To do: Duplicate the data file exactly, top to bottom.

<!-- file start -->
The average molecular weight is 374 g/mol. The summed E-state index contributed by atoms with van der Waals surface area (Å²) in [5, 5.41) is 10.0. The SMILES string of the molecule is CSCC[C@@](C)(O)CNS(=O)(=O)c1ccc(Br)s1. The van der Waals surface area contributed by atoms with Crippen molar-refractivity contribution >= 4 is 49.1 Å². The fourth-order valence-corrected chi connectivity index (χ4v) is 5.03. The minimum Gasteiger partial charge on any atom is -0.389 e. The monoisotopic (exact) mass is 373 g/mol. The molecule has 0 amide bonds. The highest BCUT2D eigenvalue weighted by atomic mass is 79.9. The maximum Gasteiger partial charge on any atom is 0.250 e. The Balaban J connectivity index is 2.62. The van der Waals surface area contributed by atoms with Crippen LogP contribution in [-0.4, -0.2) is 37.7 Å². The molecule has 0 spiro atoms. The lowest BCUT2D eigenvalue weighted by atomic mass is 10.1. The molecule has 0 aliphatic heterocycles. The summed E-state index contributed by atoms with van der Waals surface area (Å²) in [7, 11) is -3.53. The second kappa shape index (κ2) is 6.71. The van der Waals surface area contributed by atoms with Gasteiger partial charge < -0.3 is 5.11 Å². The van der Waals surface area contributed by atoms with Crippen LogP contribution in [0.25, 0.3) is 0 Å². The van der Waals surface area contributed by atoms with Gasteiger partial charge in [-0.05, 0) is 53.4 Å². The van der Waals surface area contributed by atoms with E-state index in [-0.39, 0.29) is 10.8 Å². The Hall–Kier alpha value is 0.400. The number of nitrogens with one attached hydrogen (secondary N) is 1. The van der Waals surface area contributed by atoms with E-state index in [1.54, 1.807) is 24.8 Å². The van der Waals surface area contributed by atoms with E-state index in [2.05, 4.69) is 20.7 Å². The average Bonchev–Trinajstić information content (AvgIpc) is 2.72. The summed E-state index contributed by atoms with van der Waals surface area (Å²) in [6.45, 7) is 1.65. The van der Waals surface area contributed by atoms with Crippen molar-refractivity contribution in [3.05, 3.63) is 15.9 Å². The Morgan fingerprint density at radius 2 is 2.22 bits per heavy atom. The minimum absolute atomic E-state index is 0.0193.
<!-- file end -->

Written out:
The average molecular weight is 374 g/mol. The summed E-state index contributed by atoms with van der Waals surface area (Å²) in [5, 5.41) is 10.0. The SMILES string of the molecule is CSCC[C@@](C)(O)CNS(=O)(=O)c1ccc(Br)s1. The van der Waals surface area contributed by atoms with Crippen molar-refractivity contribution >= 4 is 49.1 Å². The fourth-order valence-corrected chi connectivity index (χ4v) is 5.03. The minimum Gasteiger partial charge on any atom is -0.389 e. The monoisotopic (exact) mass is 373 g/mol. The molecule has 0 amide bonds. The highest BCUT2D eigenvalue weighted by atomic mass is 79.9. The maximum Gasteiger partial charge on any atom is 0.250 e. The Balaban J connectivity index is 2.62. The van der Waals surface area contributed by atoms with Crippen LogP contribution in [-0.4, -0.2) is 37.7 Å². The molecule has 0 spiro atoms. The lowest BCUT2D eigenvalue weighted by atomic mass is 10.1. The molecule has 0 aliphatic heterocycles. The summed E-state index contributed by atoms with van der Waals surface area (Å²) in [7, 11) is -3.53. The second kappa shape index (κ2) is 6.71. The van der Waals surface area contributed by atoms with Gasteiger partial charge < -0.3 is 5.11 Å². The van der Waals surface area contributed by atoms with Crippen LogP contribution in [0.25, 0.3) is 0 Å². The van der Waals surface area contributed by atoms with Gasteiger partial charge in [-0.05, 0) is 53.4 Å². The van der Waals surface area contributed by atoms with E-state index in [-0.39, 0.29) is 10.8 Å². The Hall–Kier alpha value is 0.400. The number of nitrogens with one attached hydrogen (secondary N) is 1. The van der Waals surface area contributed by atoms with E-state index in [1.54, 1.807) is 24.8 Å². The van der Waals surface area contributed by atoms with E-state index in [2.05, 4.69) is 20.7 Å². The average Bonchev–Trinajstić information content (AvgIpc) is 2.72. The summed E-state index contributed by atoms with van der Waals surface area (Å²) in [6.45, 7) is 1.65. The van der Waals surface area contributed by atoms with Crippen molar-refractivity contribution in [3.05, 3.63) is 15.9 Å². The Morgan fingerprint density at radius 2 is 2.22 bits per heavy atom. The minimum absolute atomic E-state index is 0.0193.